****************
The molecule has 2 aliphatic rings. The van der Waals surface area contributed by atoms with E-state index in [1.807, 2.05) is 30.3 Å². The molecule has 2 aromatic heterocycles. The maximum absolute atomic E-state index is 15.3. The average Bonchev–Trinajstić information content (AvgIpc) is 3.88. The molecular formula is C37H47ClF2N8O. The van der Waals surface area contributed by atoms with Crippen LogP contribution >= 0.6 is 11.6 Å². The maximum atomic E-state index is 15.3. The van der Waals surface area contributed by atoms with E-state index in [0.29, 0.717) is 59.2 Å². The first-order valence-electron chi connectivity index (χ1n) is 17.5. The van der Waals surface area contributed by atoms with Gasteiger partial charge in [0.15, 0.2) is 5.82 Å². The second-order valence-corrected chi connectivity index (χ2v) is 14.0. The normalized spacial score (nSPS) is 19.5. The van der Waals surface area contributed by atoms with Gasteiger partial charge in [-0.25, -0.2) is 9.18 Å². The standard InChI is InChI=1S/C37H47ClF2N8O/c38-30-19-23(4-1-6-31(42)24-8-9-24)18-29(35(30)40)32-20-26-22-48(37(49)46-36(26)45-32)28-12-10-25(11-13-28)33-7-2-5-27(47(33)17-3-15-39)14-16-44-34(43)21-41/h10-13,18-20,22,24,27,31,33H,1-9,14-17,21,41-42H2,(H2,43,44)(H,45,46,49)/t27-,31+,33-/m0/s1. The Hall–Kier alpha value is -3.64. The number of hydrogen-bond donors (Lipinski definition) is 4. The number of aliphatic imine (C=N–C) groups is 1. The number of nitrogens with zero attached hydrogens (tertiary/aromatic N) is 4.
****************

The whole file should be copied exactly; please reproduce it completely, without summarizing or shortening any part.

The molecule has 2 aliphatic rings. The van der Waals surface area contributed by atoms with E-state index in [1.807, 2.05) is 30.3 Å². The molecule has 2 aromatic heterocycles. The maximum absolute atomic E-state index is 15.3. The average Bonchev–Trinajstić information content (AvgIpc) is 3.88. The molecular formula is C37H47ClF2N8O. The van der Waals surface area contributed by atoms with Crippen LogP contribution >= 0.6 is 11.6 Å². The maximum atomic E-state index is 15.3. The van der Waals surface area contributed by atoms with E-state index in [0.29, 0.717) is 59.2 Å². The first-order valence-electron chi connectivity index (χ1n) is 17.5. The van der Waals surface area contributed by atoms with Gasteiger partial charge in [0.15, 0.2) is 5.82 Å². The second-order valence-corrected chi connectivity index (χ2v) is 14.0. The normalized spacial score (nSPS) is 19.5. The van der Waals surface area contributed by atoms with Gasteiger partial charge in [-0.25, -0.2) is 9.18 Å². The standard InChI is InChI=1S/C37H47ClF2N8O/c38-30-19-23(4-1-6-31(42)24-8-9-24)18-29(35(30)40)32-20-26-22-48(37(49)46-36(26)45-32)28-12-10-25(11-13-28)33-7-2-5-27(47(33)17-3-15-39)14-16-44-34(43)21-41/h10-13,18-20,22,24,27,31,33H,1-9,14-17,21,41-42H2,(H2,43,44)(H,45,46,49)/t27-,31+,33-/m0/s1. The Hall–Kier alpha value is -3.64. The number of hydrogen-bond donors (Lipinski definition) is 4. The number of aliphatic imine (C=N–C) groups is 1. The number of nitrogens with zero attached hydrogens (tertiary/aromatic N) is 4.